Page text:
New Avison Young report details changes in health care that are creating opportunities for investors
WASHINGTON, DC – Changes in the health care system – despite bringing many unsettling challenges – are spurring even more investment in medical office buildings, says Avison Young Principal Jim Kornick.
The nation’s aging population is creating increased demand while constrained resources are pushing health care providers to identify the lowest-cost settings, according to a new Avison Young Topic Report, “Evolution of Health Care and its Impact on the Real Estate Landscape in the United States.” These cost pressures, combined with technological advances, are pushing more and more services from in-patient to out-patient settings.
“These changes are presenting unsettling challenges for many, but they are not deterring investors,” says Kornick, who specializes in health care with Avison Young’s capital markets group in Washington, DC. “These changes are actually attracting an increasing number of institutional investors – foreign and domestic – who are competing with traditional healthcare REITs and private investors.”
Kornick noted that the medical office building (MOB) market has a number of factors driving investment:
· The relative high yields in the MOB market compared to other asset classes;
· The stability of cash flow in a class that has seen a mere 220-basis-point variation in occupancy since the Great Recession and which sat at a 92.3 percent occupancy rate at year-end 2017;
· A balance between demand and new supply due to high construction barriers to entry.
“That is all keeping demand and pricing near record highs and cap rates near record lows,” says Kornick.
The new report was written by Tula Voutieros, a senior research analyst in Avison Young’s Fairfield/Westchester office in Connecticut. The report includes contributions from Sean McDonnell, a Principal of Avison Young who is also based in the Fairfield/Westchester office.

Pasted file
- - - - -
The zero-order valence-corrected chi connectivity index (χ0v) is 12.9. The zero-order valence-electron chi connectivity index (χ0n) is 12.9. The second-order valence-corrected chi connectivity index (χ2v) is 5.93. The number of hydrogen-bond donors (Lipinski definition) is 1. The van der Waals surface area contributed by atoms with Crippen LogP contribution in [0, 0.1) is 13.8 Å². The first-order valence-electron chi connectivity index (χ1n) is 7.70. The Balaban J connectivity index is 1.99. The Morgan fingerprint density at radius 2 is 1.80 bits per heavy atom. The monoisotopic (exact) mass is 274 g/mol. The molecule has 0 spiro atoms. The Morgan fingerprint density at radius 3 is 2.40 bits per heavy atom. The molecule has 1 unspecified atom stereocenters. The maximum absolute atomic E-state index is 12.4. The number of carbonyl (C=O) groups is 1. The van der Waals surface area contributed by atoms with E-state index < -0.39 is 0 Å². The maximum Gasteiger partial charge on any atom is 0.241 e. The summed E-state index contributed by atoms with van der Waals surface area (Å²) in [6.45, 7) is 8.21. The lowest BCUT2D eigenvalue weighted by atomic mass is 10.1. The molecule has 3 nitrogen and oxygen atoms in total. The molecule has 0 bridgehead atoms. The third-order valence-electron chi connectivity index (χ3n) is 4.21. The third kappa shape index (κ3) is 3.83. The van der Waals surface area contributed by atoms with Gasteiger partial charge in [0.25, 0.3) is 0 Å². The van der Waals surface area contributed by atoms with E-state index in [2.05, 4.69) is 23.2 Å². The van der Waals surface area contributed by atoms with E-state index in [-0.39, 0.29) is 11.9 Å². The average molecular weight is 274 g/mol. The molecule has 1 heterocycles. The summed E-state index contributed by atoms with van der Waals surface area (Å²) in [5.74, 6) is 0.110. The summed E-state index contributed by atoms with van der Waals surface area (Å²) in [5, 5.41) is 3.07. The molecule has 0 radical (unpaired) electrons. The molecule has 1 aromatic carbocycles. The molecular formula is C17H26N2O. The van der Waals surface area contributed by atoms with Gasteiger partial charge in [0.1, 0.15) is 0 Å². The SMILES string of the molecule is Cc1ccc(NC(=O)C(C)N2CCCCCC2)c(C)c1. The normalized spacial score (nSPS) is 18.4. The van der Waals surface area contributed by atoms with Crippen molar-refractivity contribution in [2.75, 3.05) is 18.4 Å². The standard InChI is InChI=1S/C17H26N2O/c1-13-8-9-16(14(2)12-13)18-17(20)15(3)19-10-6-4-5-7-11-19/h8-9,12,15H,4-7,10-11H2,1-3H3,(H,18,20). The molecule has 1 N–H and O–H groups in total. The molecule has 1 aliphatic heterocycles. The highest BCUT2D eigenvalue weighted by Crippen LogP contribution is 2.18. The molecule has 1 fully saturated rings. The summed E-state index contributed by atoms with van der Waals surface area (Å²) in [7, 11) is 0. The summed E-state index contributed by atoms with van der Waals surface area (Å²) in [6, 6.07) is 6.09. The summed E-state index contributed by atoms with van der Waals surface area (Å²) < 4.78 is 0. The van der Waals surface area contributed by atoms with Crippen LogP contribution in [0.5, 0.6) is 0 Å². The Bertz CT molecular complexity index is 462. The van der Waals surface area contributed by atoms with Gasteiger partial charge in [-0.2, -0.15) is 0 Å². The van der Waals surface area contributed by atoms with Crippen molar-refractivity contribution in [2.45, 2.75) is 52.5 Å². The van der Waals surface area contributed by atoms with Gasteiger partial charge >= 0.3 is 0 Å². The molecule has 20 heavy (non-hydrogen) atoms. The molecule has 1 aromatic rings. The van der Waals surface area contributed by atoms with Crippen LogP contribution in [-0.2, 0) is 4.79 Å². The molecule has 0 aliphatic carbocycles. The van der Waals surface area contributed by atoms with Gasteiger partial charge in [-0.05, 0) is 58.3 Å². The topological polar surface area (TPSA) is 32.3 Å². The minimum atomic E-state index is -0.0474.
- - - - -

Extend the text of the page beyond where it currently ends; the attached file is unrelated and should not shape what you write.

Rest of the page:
In addition to economic pressures on providers, the report notes, more patientsare seeking care closer to where they live and shop. The result: more urgent care centers, ambulatory surgery centers and retail clinics. The MOB, which once housed discrete medical practices, is seeing a radical transformative change that likens it to a hospital without beds.
That means there are many more opportunities for investment, says Kornick.
“These long-term trends are positive for the sector, but investors must stay alert as the evolution of health care continues to impact the real estate that serves it,” says Kornick.
To view and download Avison Young’s Topical Report, “Evolution of Health Care and its Impact on the Real Estate Landscape in the United States,” click here: https://avisonyoung.uberflip.com/i/992879-aytopicalreport-evolutionofhealthcare-impactonrealestate-june2018final
ABOUT AVISON YOUNG
Avison Young is the world’s fastest-growing commercial real estate services firm. Headquartered in Toronto, Canada, Avison Young is a collaborative, global firm owned and operated by its principals. Founded in 1978, the company comprises 2,600 real estate professionals in 84 offices, providing value-added, client-centric investment sales, leasing, advisory, management, financing and mortgage placement services to owners and occupiers of office, retail, industrial, multi-family and hospitality properties.
For further information/comment/photos:
• Mark Pankowski, Pankowski Media, 301-260-9250
• Jim Kornick, Principal, Washington, DC, Avison Young: 202.644.8681
• Tula Voutieros, Senior Research Analyst, Fairfield/Westchester, Avison Young: 203.614.1252
• Sean McDonnell, Principal, Avison Young: 203.614.1719
• Sean Cahill, Principal and Managing Director, Fairfield/Westchester, Avison Young: 203.614.1264
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